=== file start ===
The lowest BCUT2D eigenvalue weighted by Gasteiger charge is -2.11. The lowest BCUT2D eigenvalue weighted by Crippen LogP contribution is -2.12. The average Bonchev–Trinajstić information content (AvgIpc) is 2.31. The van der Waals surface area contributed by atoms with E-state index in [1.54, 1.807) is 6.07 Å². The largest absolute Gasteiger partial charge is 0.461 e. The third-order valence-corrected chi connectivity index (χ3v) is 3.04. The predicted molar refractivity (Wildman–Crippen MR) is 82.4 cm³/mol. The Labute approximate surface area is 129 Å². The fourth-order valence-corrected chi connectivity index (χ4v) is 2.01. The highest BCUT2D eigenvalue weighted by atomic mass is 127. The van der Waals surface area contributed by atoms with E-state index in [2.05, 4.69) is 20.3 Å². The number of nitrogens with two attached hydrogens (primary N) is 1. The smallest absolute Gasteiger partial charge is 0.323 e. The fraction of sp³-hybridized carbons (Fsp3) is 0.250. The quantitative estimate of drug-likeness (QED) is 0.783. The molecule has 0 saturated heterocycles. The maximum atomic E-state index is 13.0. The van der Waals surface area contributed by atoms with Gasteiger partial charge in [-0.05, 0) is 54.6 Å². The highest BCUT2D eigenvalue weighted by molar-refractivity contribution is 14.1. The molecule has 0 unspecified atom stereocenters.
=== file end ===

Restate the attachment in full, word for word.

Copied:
The lowest BCUT2D eigenvalue weighted by Gasteiger charge is -2.11. The lowest BCUT2D eigenvalue weighted by Crippen LogP contribution is -2.12. The average Bonchev–Trinajstić information content (AvgIpc) is 2.31. The van der Waals surface area contributed by atoms with E-state index in [1.54, 1.807) is 6.07 Å². The largest absolute Gasteiger partial charge is 0.461 e. The third-order valence-corrected chi connectivity index (χ3v) is 3.04. The predicted molar refractivity (Wildman–Crippen MR) is 82.4 cm³/mol. The Labute approximate surface area is 129 Å². The fourth-order valence-corrected chi connectivity index (χ4v) is 2.01. The highest BCUT2D eigenvalue weighted by atomic mass is 127. The van der Waals surface area contributed by atoms with E-state index in [2.05, 4.69) is 20.3 Å². The number of nitrogens with two attached hydrogens (primary N) is 1. The smallest absolute Gasteiger partial charge is 0.323 e. The fraction of sp³-hybridized carbons (Fsp3) is 0.250. The quantitative estimate of drug-likeness (QED) is 0.783. The molecule has 0 saturated heterocycles. The maximum atomic E-state index is 13.0. The van der Waals surface area contributed by atoms with Gasteiger partial charge in [-0.05, 0) is 54.6 Å². The highest BCUT2D eigenvalue weighted by molar-refractivity contribution is 14.1. The molecule has 0 unspecified atom stereocenters.